Grapevine

The Lawyer 100 is out this week. Modestly, we’re certain it’s the biggest and best in-depth coverage of legal market financials there’s ever been. The 140-page financial must-read has all the scope needed to cover this year’s top 100 firms, the US players, the chasing pack and the key sectors that are driving the market (corporate, property, litigation and finance).

So what’s missing? This year there’s no technology, media and telecoms (TMT)-specific coverage. Partly this is because of the dearth of activity in this market. Partly, though, it’s because these days it’s becoming almost impossible to find a dyed-in-the-wool TMT-focused firm, at least among the top 100.

Take Olswang. It is now – wait for it – a telecoms, media, technology and property firm, following its hire of five property partners and 10 other property lawyers from DJ Freeman. Its shift of emphasis is now creeping out at the bottom of its latest press releases. Our shock on seeing this for the first time was considerable – it took several minutes for the giggling to stop. The firm’s figures, though, with profits 16 per cent up to 290,000 GBP, are also giving Olswang’s partners something to laugh about. They show the firm’s canniness in ditching its longstanding niche as the sole breadwinner.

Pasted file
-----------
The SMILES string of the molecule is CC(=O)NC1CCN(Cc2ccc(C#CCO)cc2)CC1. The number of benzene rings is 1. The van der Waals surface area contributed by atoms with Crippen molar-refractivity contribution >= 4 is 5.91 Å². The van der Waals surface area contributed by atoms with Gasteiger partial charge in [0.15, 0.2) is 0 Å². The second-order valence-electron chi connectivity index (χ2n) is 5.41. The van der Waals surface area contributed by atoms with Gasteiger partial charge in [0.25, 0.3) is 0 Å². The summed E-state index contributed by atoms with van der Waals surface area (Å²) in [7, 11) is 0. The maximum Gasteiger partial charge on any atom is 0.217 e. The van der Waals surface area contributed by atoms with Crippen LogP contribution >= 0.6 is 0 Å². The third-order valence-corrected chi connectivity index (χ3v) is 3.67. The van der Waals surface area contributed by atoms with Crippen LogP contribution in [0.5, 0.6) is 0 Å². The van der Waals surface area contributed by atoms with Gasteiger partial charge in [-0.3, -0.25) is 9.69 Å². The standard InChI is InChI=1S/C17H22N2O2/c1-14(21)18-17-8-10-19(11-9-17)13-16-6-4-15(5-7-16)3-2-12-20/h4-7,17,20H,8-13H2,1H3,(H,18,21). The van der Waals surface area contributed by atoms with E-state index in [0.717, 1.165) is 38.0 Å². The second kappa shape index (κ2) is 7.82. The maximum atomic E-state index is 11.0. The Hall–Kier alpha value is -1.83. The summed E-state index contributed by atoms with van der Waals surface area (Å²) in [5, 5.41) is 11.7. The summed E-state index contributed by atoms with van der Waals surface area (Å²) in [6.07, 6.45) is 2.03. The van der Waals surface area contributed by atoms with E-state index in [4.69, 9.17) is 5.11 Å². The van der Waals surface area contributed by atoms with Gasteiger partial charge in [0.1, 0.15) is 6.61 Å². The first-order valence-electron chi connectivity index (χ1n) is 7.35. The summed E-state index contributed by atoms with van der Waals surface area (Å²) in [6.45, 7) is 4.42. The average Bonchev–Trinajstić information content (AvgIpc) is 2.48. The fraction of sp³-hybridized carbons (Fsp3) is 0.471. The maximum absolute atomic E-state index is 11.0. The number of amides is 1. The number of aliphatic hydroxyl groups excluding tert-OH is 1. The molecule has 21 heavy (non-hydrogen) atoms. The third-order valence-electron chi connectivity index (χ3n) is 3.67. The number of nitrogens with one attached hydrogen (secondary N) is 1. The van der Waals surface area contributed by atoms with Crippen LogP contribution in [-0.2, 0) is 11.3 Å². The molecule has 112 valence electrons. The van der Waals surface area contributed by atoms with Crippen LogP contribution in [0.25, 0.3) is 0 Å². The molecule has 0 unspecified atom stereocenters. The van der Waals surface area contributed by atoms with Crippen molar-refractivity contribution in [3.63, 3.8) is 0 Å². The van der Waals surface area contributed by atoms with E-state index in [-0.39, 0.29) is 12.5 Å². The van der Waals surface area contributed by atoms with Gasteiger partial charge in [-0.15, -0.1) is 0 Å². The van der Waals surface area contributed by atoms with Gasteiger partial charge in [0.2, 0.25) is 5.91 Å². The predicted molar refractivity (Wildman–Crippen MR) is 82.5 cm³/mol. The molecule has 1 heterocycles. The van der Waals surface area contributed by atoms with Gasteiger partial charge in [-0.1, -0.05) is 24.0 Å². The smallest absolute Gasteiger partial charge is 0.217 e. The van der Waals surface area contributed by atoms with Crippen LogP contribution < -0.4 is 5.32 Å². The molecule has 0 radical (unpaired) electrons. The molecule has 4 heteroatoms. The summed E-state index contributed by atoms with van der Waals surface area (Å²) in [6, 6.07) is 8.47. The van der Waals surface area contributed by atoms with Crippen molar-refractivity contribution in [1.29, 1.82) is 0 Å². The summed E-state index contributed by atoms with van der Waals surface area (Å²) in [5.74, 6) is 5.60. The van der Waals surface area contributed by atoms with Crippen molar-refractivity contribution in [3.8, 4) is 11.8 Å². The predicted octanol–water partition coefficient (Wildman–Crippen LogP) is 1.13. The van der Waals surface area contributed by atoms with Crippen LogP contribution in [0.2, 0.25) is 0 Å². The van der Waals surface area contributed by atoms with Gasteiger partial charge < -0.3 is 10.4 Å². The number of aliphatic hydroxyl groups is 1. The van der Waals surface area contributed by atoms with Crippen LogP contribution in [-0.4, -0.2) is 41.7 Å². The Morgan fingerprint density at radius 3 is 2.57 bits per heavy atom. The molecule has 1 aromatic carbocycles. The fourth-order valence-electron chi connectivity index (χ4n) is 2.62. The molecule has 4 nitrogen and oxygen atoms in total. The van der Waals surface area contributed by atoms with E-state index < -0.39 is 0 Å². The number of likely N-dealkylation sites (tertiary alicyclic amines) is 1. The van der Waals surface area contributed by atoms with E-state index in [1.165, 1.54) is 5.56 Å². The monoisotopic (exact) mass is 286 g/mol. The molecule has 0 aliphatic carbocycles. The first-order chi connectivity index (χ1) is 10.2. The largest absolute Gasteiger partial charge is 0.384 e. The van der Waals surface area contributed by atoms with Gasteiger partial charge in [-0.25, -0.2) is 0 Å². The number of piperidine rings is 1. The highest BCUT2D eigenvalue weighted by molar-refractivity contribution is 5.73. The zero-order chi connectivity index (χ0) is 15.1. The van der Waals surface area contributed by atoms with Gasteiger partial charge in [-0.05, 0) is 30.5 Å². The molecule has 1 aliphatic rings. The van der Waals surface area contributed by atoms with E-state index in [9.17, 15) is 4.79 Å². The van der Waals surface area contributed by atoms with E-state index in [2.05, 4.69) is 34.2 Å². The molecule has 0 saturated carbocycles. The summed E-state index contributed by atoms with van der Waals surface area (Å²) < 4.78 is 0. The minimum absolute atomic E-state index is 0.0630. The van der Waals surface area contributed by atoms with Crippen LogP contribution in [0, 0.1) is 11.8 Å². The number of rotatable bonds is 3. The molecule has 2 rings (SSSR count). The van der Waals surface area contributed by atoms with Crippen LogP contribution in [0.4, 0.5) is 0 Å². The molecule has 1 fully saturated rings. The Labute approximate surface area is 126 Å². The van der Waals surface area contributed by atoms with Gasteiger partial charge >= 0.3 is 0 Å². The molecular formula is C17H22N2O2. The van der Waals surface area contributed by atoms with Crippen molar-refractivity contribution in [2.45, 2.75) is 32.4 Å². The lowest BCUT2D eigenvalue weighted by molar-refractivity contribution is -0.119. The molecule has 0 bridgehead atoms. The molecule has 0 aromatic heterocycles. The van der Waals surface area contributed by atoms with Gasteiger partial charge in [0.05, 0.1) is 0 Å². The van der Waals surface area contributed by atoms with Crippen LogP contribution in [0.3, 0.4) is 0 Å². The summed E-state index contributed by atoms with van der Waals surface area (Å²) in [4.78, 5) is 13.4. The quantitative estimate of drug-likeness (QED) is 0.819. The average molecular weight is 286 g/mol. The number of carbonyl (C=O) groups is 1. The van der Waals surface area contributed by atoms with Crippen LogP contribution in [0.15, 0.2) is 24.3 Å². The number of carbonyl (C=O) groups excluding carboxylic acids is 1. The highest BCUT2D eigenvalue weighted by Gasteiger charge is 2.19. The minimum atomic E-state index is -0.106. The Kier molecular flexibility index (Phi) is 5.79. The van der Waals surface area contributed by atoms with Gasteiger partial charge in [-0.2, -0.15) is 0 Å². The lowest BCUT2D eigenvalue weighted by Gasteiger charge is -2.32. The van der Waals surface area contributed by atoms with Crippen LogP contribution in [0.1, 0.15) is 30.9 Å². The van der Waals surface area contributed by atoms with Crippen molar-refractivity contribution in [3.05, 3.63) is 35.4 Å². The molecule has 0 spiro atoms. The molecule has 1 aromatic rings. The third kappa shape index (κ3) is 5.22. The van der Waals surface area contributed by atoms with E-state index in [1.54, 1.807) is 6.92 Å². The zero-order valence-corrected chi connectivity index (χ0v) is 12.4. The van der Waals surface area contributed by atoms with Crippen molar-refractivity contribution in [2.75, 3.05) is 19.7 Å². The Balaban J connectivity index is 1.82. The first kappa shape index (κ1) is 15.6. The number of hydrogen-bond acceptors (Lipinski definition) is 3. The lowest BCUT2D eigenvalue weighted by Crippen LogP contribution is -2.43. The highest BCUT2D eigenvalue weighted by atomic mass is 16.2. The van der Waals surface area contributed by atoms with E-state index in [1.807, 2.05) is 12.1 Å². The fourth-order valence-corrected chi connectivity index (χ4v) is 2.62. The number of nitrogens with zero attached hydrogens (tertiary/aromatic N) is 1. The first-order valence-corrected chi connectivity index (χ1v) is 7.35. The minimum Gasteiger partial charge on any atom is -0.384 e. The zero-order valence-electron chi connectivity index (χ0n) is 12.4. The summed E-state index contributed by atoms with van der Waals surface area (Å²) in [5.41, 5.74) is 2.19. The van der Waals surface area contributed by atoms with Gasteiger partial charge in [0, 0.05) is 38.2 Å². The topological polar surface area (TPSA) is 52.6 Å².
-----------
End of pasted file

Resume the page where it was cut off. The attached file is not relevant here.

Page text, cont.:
Taylor Wessing is another prime example of a TMT juggernaut that has just executed a handbrake turn. No firm, not even Olswang, trumpeted its TMT credentials quite so loudly as Taylor Wessing. It cornered the market in the US West Coast techie inbound market and cannily grabbed – or to be fair, generated – every opportunity to link its name to the latest fad or trend that the boom threw up. Now it’s a finance and projects practice. Or at least, that’s the firm’s best-performing group this year (up 22 per cent). Tech and IT in particular – a group that saw several partner departures recently – is notable by its absence from the big billers list.

Osborne Clarke famously went lateral crazy for a few years off the back of the boom. No prizes for guessing that it, too, is changing emphasis. It has waved goodbye to 25 partners since 1 January 2002, most coming from London’s corporate and technology teams. And its major new clients: BG, London Underground and Costain. Very funky.

Which brings us to Bird & Bird. The firm’s continuingly falling profits (down 12 per cent to 317,000 GBP) reflect the drop off the cliff in the TMT market as well as anything else. Blame it on international expansion maybe, but perhaps TwoBirds should also be looking to write something at the bottom of its press releases.